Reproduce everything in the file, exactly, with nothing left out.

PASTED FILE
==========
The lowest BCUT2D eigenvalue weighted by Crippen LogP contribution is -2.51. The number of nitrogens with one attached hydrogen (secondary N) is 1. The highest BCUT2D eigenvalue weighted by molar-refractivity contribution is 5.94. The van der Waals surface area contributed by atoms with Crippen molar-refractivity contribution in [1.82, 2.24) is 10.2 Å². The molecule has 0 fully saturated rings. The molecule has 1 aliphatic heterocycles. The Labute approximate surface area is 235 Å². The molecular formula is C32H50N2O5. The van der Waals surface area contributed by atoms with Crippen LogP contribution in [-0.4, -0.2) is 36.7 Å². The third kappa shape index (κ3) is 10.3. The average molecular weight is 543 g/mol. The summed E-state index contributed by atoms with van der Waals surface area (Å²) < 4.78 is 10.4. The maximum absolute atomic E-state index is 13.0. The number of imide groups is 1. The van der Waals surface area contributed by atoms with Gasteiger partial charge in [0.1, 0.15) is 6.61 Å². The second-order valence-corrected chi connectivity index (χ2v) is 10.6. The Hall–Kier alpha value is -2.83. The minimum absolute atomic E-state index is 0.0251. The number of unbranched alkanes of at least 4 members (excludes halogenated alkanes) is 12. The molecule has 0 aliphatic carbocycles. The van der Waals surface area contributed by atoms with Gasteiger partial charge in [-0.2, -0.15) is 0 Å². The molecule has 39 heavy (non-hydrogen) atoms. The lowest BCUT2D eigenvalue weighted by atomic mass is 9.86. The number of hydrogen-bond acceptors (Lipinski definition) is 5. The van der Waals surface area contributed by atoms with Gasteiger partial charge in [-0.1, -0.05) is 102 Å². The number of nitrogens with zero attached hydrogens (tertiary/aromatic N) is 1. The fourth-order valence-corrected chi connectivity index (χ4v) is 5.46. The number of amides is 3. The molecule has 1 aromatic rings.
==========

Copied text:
The lowest BCUT2D eigenvalue weighted by Crippen LogP contribution is -2.51. The number of nitrogens with one attached hydrogen (secondary N) is 1. The highest BCUT2D eigenvalue weighted by molar-refractivity contribution is 5.94. The van der Waals surface area contributed by atoms with Crippen molar-refractivity contribution in [1.82, 2.24) is 10.2 Å². The molecule has 0 fully saturated rings. The molecule has 1 aliphatic heterocycles. The Labute approximate surface area is 235 Å². The molecular formula is C32H50N2O5. The van der Waals surface area contributed by atoms with Crippen LogP contribution in [-0.4, -0.2) is 36.7 Å². The third kappa shape index (κ3) is 10.3. The average molecular weight is 543 g/mol. The summed E-state index contributed by atoms with van der Waals surface area (Å²) < 4.78 is 10.4. The maximum absolute atomic E-state index is 13.0. The number of imide groups is 1. The van der Waals surface area contributed by atoms with Gasteiger partial charge in [0.1, 0.15) is 6.61 Å². The second-order valence-corrected chi connectivity index (χ2v) is 10.6. The Hall–Kier alpha value is -2.83. The minimum absolute atomic E-state index is 0.0251. The number of unbranched alkanes of at least 4 members (excludes halogenated alkanes) is 12. The molecule has 0 aliphatic carbocycles. The van der Waals surface area contributed by atoms with Gasteiger partial charge in [-0.2, -0.15) is 0 Å². The molecule has 39 heavy (non-hydrogen) atoms. The lowest BCUT2D eigenvalue weighted by atomic mass is 9.86. The number of hydrogen-bond acceptors (Lipinski definition) is 5. The van der Waals surface area contributed by atoms with Gasteiger partial charge in [-0.1, -0.05) is 102 Å². The number of nitrogens with zero attached hydrogens (tertiary/aromatic N) is 1. The fourth-order valence-corrected chi connectivity index (χ4v) is 5.46. The number of amides is 3. The molecule has 1 aromatic rings.